Rupert Murdoch has been called an unusual mixture – part account, part gambler, part brilliant marketer, and part shrewd journalist. No one can deny, however, that at age 54, the Australian publishing magnate has successfully parlayed a struggling two-paper publishing company into a three-continent publishing empire.
Born in Melbourne in 1931, Mr. Murdoch is founder of Australia’s biggest media company. While a student at Oxford, he spent his summers on London’s Fleet Street, learning the newspaper business by working on Lord Beaverbrook’s Daily Express. After graduation, Mr. Murdoch remained in England for two years, returning to Australia in 1954 to take over News Limited, a small South Australian publishing firm in which his late father had bought a controlling interest two years earlier. Under his leadership, the company diversified into magazines, radio and television.
In 1960, Mr. Murdoch moved to Sydney, taking over the ailing Daily Mirror, an afternoon tabloid. The vigorous competition which broke out between the Mirror and its rival raised the circulation of both papers. It also established Rupert Murdoch as a force to be reckoned with in the publishing industry. By 1964 News Limited was operating as a truly national Australian organization, publishing newspapers in every state, with profits of $1.5 million. Mr. Murdoch launched The Australian, the country’s first and only national daily, printed by electronic facsimile process simultaneously in four cities. It is now Australia’s most influential daily, with a heavy emphasis on national politics, foreign news, business and the arts.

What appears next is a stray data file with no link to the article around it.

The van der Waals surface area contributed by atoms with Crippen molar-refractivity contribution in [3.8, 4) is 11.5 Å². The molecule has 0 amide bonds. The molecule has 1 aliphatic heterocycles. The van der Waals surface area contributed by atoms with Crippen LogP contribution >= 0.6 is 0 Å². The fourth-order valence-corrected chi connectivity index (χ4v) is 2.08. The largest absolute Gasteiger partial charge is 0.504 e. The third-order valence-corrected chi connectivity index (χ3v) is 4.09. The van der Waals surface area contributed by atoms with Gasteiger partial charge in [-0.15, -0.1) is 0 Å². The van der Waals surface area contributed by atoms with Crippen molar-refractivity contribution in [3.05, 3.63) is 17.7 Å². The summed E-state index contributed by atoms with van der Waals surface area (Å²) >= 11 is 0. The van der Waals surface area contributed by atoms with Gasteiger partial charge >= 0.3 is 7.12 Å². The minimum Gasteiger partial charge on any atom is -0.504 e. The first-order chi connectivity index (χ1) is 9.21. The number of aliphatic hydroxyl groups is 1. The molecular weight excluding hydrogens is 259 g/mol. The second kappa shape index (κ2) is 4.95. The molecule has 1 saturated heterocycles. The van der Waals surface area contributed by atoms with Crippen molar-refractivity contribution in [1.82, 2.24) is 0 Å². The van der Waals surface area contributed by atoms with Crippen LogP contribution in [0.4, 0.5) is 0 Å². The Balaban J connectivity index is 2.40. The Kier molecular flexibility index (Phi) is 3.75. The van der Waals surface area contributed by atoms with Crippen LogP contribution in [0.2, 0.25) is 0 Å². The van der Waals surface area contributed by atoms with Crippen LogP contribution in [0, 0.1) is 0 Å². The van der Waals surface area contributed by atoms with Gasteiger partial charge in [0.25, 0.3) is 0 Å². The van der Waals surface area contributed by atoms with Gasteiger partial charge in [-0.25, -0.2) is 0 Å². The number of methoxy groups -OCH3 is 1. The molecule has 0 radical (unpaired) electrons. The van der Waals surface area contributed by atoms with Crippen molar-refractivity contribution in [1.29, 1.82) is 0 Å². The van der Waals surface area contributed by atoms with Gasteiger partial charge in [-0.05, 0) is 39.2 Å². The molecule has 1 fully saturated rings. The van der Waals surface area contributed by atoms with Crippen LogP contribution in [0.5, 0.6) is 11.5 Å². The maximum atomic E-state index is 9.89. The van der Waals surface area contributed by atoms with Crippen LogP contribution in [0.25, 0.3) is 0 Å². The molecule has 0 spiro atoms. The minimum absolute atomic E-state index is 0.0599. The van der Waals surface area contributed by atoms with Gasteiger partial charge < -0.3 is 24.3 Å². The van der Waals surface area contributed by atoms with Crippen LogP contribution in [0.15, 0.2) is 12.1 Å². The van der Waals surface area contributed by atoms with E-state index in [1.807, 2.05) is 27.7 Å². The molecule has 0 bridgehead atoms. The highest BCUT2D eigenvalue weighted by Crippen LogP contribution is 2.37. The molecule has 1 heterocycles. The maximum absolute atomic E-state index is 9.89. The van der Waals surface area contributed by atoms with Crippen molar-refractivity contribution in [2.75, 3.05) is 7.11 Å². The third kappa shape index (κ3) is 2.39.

News Limited acquired the western world’s largest selling newspaper, The News of the World in 1969. Shortly after, the British company, renamed News International, purchased the ailing national daily, The Sun, formerly the Daily Herald, and successfully relaunched it as a tabloid.
Following successes in Australia and England, Mr. Murdoch moved into America in 1973, purchasing the Harte-Hankes’ owned publishing operation in San Antonio. A few months later, he began publishing The Star, a national weekly magazine. In 1976, he bought the New York Post and shortly afterwards, New York Magazine and The Village Voice. Mr. Murdoch has also acquired Times Newspapers, Ltd., in Britain, William Collins plc., one of Britain’s most important book publishing firms, The Boston Herald, and the Chicago Sun-Times. In November, 1984, his News America Publishing purchased the Ziff-Davis Publishing Company Business Publications Division, comprised of 12 publications in the travel and aviation fields. The division, renamed Murdoch Magazines, is the company’s first venture into trade publications.